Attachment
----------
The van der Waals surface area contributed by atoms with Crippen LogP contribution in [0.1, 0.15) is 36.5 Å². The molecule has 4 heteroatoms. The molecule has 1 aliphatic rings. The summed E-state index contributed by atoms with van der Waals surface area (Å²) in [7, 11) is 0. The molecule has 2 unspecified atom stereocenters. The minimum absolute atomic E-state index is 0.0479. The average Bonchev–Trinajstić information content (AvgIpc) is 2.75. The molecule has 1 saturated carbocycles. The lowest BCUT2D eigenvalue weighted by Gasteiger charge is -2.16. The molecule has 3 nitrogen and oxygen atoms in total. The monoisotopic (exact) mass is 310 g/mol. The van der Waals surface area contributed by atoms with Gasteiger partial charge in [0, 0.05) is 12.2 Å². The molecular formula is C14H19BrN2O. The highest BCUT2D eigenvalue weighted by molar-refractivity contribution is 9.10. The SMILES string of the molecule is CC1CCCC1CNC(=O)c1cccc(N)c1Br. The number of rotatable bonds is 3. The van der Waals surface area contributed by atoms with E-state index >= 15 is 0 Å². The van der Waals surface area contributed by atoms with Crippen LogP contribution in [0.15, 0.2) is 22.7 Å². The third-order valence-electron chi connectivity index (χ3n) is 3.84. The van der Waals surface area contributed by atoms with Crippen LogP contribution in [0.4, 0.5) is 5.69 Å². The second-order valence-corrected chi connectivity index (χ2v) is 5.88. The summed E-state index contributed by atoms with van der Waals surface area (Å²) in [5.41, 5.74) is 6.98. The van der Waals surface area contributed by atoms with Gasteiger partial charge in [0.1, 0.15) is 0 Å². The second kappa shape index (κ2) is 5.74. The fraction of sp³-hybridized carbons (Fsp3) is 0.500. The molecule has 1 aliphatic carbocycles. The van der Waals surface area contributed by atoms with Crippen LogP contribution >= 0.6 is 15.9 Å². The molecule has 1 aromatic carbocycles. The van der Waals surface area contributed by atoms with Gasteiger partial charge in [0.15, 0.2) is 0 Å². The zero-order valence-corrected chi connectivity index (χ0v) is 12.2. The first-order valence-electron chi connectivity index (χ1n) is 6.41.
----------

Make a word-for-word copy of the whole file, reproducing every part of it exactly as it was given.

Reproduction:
The van der Waals surface area contributed by atoms with Crippen LogP contribution in [0.1, 0.15) is 36.5 Å². The molecule has 4 heteroatoms. The molecule has 1 aliphatic rings. The summed E-state index contributed by atoms with van der Waals surface area (Å²) in [7, 11) is 0. The molecule has 2 unspecified atom stereocenters. The minimum absolute atomic E-state index is 0.0479. The average Bonchev–Trinajstić information content (AvgIpc) is 2.75. The molecule has 1 saturated carbocycles. The lowest BCUT2D eigenvalue weighted by Gasteiger charge is -2.16. The molecule has 3 nitrogen and oxygen atoms in total. The monoisotopic (exact) mass is 310 g/mol. The van der Waals surface area contributed by atoms with Gasteiger partial charge in [0, 0.05) is 12.2 Å². The molecular formula is C14H19BrN2O. The highest BCUT2D eigenvalue weighted by molar-refractivity contribution is 9.10. The SMILES string of the molecule is CC1CCCC1CNC(=O)c1cccc(N)c1Br. The number of rotatable bonds is 3. The van der Waals surface area contributed by atoms with E-state index >= 15 is 0 Å². The van der Waals surface area contributed by atoms with Crippen LogP contribution in [0.15, 0.2) is 22.7 Å². The third-order valence-electron chi connectivity index (χ3n) is 3.84. The van der Waals surface area contributed by atoms with Crippen LogP contribution in [0.4, 0.5) is 5.69 Å². The second-order valence-corrected chi connectivity index (χ2v) is 5.88. The summed E-state index contributed by atoms with van der Waals surface area (Å²) in [5.41, 5.74) is 6.98. The van der Waals surface area contributed by atoms with Gasteiger partial charge in [0.1, 0.15) is 0 Å². The second kappa shape index (κ2) is 5.74. The fraction of sp³-hybridized carbons (Fsp3) is 0.500. The molecule has 1 aliphatic carbocycles. The van der Waals surface area contributed by atoms with Crippen LogP contribution >= 0.6 is 15.9 Å². The molecule has 1 aromatic carbocycles. The van der Waals surface area contributed by atoms with Gasteiger partial charge in [0.15, 0.2) is 0 Å². The zero-order valence-corrected chi connectivity index (χ0v) is 12.2. The first-order valence-electron chi connectivity index (χ1n) is 6.41.